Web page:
First director of the Fitzwilliam Museum in Cambridge University; British Museum Keeper of Prints and Drawings (1883-1912). Colvin was the son of Bazett David Colvin (1805-1871), a commercial agent in India, and Mary Steuart Bayley (1821-1902). Colvin was raised and privately tutored the family home, The Grove, Little Bealings, near Woodbridge, east Suffolk. As a boy he knew John Ruskin, whose work he emulated. He entered Trinity College, Cambridge, in 1863 graduating at the top of his class in Classics in 1867. The following year he was appointed a fellow. Colvin moved to London, writing art criticism for the Pall Mall Gazette, the Fortnightly Review, and the art journal The Portfolio, among others. Colvin's literary friends included Robert Browning (1812-1889), and Algernon Swinburne (1837-1909), Henry James (1843-1916), and Joseph Conrad (1857-1924). Through Edward Burne-Jones, Colvin entered the circle of Dante Gabrielle Rosetti from 1868 to 1872. A member of the Society of Dilettanti since 1871, he acted as its honorary secretary from 1891 to 1896. He collected essays from The Portfolio as a book, Children in Italian and English Design in 1872. A Selection from Occasional Writings on Fine Art appeared the following year when Colvin was elected Slade professor of fine art at Cambridge. As Slade professor, he regularly lectured on classical sculpture and his professorship was renewed four times. Colvin fell in love with a married woman, Frances "Fanny" Jane Fetherstonhaugh Sitwell (1839-1924) in the 1860s. A great beauty unhappily married, she left her husband, Reverend Albert Hurt Sitwell (1803-1894), in 1874 to be Colvin's partner, though the two lived separately. Archaeology and especially sculpture captured Colvin's interest. He visited the excavations in progress at Olympia in 1875. Colvin was named director of the Fitzwilliam Museum, Cambridge, in 1876. Colvin began assembling a collection of plaster casts of classical sculpture from which to lecture. This became the core of the classical collections which fellow lecturers such as Charles Waldstein, whom he hired, taught from. He resigned from the Fitzwilliam Museum in 1884, succeeded by Waldstein, and his Slade professorship to become keeper of the department of prints and drawings in the British Museum. As keeper, he hired Lionel Cust, a civil service transfer from the War Office as an assistant. Though Cust had been a poor performer in the War Office, he shone in the Department under Colvin, and later became Director of the National Portrait Gallery. Colvin became a member of the Burlington Fine Arts Club in 1893. His attempt to become director of the National Gallery the following year was thwarted. His facsimile of (supposed) Maso Finiguerra drawings, A Florentine Picture-Chronicle appeared in 1898, a purchase from Ruskin. Colvin raised the department's already high profile of scholarship and collections to new levels. He reinstalled the collections and added new exhibition space. His attention to art was wide-ranging; an 1899 exhibition of Rembrandt's etchings, for example, displayed the artist's work for the first time in chronological order. His colleagues in related works-on-paper divisions over the years included Laurence Binyon. He lobbied the government in 1895 to buy the collection of works on paper assembled by the art collector John Malcolm of Poltalloch (1805-1893). Colvin was crucial to the career of the Scottish writer Robert Louis Stevenson (1850-1894). He encouraged Stevenson and introduced him to editors and publishers. Stevenson fell deeply in love with Frances; his lifelong he considered Colvin his literary mentor and friend. After Stevenson's death in 1894, Colvin edited an edition of Stevenson's works the same year and published Stevenson's letters to him, Vailima Letters in 1895, and additionally, collections, Stevenson's Letters in three separate editions in beginning in 1899. Nine years after the death of her husband, Sitwell and Colvin married in 1903. At the Museum, Colvin hired Arthur Mayger Hind as his assistant [keeper]. He and Hind issued important print catalogs, Early Engraving and Engravers in England in 1905 followed by Catalogue of Early Italian Engravers, 1910, in which Hind play the greater role. He applied for directorship of the British Museum in 1909 but was again unchosen to run a large museum. He was knighted in 1911. He retired from the Museum in 1912 and was succeeded by Campbell Dodgson. A biography of John Keats appeared as John Keats, his Life and Poetry, his Friends, Critics and after-Fame in 1917. Colvin's own memoirs were published in 1921 as Memories and Notes of Persons and Places. Frances, now Lady Colvin, died in 1924. Colvin himself died at his home, Kensington, at in 1927 at age 81. His cremated ashes are interred in his wife's grave, Church Row cemetery, Hampstead. In addition to the Malcolm collection, Colvin added the prints and drawings bequests of William Mitchell (1895), Henry Vaughan' (1900), and George Salting (1910).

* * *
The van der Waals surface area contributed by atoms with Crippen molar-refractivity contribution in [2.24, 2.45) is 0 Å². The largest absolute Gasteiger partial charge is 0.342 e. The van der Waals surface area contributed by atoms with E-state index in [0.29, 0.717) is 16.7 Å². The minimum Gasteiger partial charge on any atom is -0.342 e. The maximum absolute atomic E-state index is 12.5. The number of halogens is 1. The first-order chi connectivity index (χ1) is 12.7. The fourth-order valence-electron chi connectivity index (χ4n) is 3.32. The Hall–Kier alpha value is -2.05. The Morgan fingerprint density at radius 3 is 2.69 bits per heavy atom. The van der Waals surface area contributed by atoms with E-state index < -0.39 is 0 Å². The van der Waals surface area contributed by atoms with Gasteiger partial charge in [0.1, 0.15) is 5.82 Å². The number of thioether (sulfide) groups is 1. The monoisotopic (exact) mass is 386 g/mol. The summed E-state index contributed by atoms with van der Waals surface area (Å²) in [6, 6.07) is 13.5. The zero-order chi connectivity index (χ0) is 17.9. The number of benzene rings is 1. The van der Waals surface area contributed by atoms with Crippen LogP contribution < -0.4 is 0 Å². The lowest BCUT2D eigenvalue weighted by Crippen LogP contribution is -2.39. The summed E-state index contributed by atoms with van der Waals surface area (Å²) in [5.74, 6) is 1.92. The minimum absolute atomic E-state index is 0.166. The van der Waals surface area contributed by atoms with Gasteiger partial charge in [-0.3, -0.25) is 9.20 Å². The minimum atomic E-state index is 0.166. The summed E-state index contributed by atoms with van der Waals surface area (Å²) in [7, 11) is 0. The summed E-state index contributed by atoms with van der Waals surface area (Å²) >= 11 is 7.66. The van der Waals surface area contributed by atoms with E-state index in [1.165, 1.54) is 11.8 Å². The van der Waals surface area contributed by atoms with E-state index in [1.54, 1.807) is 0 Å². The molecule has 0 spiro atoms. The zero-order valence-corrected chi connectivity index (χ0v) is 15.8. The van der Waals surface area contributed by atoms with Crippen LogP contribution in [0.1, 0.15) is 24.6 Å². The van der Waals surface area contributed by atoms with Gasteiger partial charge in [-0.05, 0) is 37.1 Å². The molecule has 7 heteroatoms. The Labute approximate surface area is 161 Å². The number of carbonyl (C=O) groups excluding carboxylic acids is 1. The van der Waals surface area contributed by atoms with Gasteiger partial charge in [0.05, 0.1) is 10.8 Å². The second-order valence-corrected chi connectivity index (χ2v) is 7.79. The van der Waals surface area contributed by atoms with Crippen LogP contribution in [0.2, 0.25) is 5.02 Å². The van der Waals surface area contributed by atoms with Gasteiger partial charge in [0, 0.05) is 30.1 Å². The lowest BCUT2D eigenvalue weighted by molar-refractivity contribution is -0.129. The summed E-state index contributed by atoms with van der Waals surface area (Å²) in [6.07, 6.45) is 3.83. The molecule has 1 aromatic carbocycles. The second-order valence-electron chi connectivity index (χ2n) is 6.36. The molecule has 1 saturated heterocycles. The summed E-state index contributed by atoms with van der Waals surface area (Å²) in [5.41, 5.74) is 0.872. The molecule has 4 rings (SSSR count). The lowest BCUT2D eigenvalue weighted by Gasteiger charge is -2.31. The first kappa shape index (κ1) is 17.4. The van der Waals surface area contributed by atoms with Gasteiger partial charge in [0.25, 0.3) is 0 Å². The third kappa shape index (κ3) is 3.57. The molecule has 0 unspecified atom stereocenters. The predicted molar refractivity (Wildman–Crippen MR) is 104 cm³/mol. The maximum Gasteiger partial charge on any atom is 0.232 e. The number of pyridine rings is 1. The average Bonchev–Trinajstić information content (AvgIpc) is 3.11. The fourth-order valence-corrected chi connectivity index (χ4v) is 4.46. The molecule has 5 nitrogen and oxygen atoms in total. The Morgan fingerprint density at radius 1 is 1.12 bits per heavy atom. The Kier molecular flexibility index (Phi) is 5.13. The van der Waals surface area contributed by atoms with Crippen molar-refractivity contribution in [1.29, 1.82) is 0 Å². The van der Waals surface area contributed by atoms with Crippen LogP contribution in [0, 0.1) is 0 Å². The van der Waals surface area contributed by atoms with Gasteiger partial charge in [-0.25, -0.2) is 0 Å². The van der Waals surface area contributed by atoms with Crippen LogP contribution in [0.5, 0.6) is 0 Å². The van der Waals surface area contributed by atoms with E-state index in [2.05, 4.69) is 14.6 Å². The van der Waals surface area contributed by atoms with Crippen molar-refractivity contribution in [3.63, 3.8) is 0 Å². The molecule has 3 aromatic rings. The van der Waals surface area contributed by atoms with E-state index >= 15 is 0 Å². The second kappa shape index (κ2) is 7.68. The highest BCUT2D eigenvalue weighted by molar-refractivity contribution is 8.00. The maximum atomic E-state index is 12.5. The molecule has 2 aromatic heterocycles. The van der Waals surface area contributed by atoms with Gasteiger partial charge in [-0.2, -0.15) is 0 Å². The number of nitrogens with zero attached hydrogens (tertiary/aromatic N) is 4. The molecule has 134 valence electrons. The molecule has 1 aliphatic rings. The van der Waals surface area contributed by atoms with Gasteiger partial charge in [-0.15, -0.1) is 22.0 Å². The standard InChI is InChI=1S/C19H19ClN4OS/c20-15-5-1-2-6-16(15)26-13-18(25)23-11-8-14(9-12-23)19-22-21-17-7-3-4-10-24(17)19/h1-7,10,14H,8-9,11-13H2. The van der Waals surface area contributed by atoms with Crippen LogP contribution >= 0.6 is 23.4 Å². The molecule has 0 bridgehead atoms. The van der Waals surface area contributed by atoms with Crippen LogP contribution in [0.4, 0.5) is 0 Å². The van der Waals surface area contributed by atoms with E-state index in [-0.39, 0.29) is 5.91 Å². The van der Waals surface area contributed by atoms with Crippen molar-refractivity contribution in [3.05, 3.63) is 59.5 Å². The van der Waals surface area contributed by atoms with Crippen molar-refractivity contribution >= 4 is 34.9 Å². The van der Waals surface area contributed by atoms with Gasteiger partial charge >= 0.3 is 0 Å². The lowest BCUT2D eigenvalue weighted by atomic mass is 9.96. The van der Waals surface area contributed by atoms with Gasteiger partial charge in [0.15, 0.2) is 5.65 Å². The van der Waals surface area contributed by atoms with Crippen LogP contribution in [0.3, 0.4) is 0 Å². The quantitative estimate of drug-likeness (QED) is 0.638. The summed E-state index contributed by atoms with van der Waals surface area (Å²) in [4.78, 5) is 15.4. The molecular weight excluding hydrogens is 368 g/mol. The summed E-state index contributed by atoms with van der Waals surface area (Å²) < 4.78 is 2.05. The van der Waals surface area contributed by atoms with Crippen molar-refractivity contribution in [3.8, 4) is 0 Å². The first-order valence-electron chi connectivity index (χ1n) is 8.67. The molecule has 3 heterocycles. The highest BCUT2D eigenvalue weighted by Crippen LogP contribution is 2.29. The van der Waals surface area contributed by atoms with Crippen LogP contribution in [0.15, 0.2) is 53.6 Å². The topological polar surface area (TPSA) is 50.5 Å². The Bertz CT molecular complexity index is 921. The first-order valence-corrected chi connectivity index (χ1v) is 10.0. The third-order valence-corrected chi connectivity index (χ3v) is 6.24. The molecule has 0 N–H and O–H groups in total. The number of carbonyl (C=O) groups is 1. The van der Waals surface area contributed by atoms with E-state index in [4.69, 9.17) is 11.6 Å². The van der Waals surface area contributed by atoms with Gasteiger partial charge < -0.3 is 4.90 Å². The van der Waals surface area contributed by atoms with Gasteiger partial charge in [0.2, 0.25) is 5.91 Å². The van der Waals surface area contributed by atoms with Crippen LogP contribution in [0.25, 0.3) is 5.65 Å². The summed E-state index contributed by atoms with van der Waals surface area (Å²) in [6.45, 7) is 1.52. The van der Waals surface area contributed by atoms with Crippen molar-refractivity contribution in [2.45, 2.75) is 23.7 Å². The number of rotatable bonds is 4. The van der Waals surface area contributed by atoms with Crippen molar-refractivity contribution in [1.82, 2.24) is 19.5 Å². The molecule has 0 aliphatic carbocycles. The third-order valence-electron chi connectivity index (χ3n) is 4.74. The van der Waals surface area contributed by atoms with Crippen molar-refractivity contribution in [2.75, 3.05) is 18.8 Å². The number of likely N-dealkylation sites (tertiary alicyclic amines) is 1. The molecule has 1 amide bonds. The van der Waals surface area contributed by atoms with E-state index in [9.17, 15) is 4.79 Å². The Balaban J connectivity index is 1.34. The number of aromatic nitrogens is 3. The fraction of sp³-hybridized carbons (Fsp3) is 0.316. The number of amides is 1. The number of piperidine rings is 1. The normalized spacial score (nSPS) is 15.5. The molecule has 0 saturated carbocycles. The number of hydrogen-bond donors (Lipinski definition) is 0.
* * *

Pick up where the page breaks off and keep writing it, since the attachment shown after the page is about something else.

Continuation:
- Colvin, Sir Sidney (1845-1927) Knight, art and literary critic [Collated], National Archives (UK). https://discovery.nationalarchives.gov.uk/details/c/F33856.